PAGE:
Mother Sues Sorority, Alleging Hazing Led to Northwestern Basketball Player’s Suicide

on Jan10

10 January 2019 | 2:55 am

The mother of former Northwestern University basketball player Jordan Hankins, who died by suicide in 2017, filed a lawsuit Tuesday alleging that the sorority Hankins joined subjected her to hazing that caused her to suffer anxiety and depression before she killed herself.

Attorneys for Felicia Hankins filed the 50-page complaint in federal court against 12 defendants: Alpha Kappa Alpha Sorority, its Northwestern chapter, its Evanston graduate chapter, the sorority’s regional director, and eight current or former individual members of the organization.

Jordan Hankins, of Indianapolis, attended a rush event for the sorority in October 2016, the suit alleges, claiming that she then completed a “membership intake process” and performed in AKA’s campus introduction show, known as a probate, on Nov. 20, 2016.

After the performance, the lawsuit alleges that Jordan Hankins was told “that as a condition of membership to be accepted she must agree to a post-initiation pledge process.”

As part of that process, the complaint claims that the Northwestern sophomore basketball player “was subjected to physical abuse including paddling, verbal abuse, mental abuse, financial exploitation, sleep deprivation, items being thrown and dumped on her, and other forms of hazing intended to humiliate and demean her.”

The suit claims that the “defendants’ conduct was intentional and done with the purpose of causing [Jordan] Hankins to suffer humiliation, mental anguish, and emotional and physical distress.”

“These incidents negatively affected Jordan Hankins’ physical, mental, and emotional health,” the lawsuit states, alleging that she informed members of AKA that the experience “was triggering her PTSD, causing severe anxiety and depression and that she was having suicidal thoughts.”

“Jordan Hankins was in the prime of her life and seeking to join an organization she believed was dedicated to sisterhood and personal and professional development,” Brandon E. Vaugh, an attorney for Hankins’ mother, said in a statement. “Instead, as a condition of her membership, it is alleged she was subjected to severe physical and mental abuse by members of Alpha Kappa Alpha Sorority. Despite repeated warnings that the hazing was triggering Hankins’ anxiety and depression, we allege that AKA failed to take action to stop the abuse, resulting in Hankins taking her own life.”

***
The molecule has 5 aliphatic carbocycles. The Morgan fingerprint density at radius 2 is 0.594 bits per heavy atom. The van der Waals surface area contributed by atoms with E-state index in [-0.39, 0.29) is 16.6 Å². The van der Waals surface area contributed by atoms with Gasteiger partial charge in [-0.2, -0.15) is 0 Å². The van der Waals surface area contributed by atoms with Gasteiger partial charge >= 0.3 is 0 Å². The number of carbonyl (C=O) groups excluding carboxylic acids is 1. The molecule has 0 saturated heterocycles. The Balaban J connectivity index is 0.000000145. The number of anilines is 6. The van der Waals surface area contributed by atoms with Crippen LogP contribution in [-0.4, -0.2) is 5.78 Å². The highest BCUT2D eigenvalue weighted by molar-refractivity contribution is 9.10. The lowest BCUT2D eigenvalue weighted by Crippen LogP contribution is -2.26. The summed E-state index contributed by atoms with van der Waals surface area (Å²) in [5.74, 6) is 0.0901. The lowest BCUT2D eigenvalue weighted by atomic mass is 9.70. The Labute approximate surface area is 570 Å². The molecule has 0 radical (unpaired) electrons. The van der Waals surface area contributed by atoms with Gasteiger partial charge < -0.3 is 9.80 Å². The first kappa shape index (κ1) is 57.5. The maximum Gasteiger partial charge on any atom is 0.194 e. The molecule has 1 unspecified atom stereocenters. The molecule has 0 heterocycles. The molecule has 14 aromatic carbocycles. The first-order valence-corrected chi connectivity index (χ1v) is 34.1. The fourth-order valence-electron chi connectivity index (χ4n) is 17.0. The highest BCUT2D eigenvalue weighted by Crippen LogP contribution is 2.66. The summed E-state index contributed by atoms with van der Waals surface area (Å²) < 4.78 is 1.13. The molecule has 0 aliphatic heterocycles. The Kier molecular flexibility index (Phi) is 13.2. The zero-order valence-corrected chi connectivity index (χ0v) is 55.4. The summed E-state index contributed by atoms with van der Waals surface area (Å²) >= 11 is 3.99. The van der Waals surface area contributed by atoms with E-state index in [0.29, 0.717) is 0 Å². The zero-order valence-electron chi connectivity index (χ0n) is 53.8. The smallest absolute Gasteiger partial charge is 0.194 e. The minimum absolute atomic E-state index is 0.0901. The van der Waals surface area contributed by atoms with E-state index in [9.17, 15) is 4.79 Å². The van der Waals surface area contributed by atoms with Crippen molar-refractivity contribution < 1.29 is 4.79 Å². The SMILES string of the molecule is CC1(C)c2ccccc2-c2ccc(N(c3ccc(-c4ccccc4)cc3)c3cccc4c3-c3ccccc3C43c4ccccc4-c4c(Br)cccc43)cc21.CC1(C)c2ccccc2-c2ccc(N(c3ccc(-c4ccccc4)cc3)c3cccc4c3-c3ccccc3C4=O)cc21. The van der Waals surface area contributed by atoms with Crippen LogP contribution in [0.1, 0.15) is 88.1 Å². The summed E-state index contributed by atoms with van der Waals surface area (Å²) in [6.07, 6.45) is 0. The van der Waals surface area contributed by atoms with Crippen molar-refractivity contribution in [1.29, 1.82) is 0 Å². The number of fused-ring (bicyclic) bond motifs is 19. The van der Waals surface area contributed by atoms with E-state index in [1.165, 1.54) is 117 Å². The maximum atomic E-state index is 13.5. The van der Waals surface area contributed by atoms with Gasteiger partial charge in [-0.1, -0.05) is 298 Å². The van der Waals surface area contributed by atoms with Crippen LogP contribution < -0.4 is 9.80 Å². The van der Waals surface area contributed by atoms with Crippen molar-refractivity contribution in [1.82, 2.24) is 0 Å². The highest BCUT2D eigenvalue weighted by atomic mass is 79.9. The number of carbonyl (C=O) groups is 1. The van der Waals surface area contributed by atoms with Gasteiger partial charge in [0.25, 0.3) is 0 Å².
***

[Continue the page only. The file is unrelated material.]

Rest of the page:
Jordan Hankins was found dead in her dorm room in the school’s Foster Walker complex in suburban Evanston in the afternoon of Jan. 9, 2017. She was hanged and her death was ruled a suicide, according to the Cook County medical examiner’s office.

“Jordan was a remarkably dynamic young woman,” Northwestern’s head women’s basketball coach Joe McKeown in a statement at the time. “This is a devastating loss for our basketball family.”

“She brought an unwavering intensity and commitment to everything in her life. We will miss her enormously,” McKeown continued.

Hankins was an All-Metropolitan Interscholastic Conference First Team honoree as a high school junior, according to Northwestern’s website. She was also a National Honor Society member and was on her high school’s Distinguished Honor Roll since 2011 and wanted to study biological sciences at Northwestern, the website said.

The university said in a statement that it “remains deeply saddened by the death of Jordan Hankins.”

“The sorority involved has been and continues to be suspended from the University,” a spokesperson for the school said in a statement, noting that Northwestern itself was not named in the suit.

The lawsuit alleges that Jordan Hankins’ death was “foreseeable” and seeks unspecified monetary damages.

“It is critical that we hold the sorority and the individuals who were personally involved accountable – and to eliminate these dangerous and deadly rituals before another tragedy occurs,” Vaughn’s statement read.

Representatives of AKA did not immediately respond to requests for comment.

If you or someone you know needs help, please call the U.S. National Suicide Prevention Lifeline at 800-273-8255 or text TALK to 741741.

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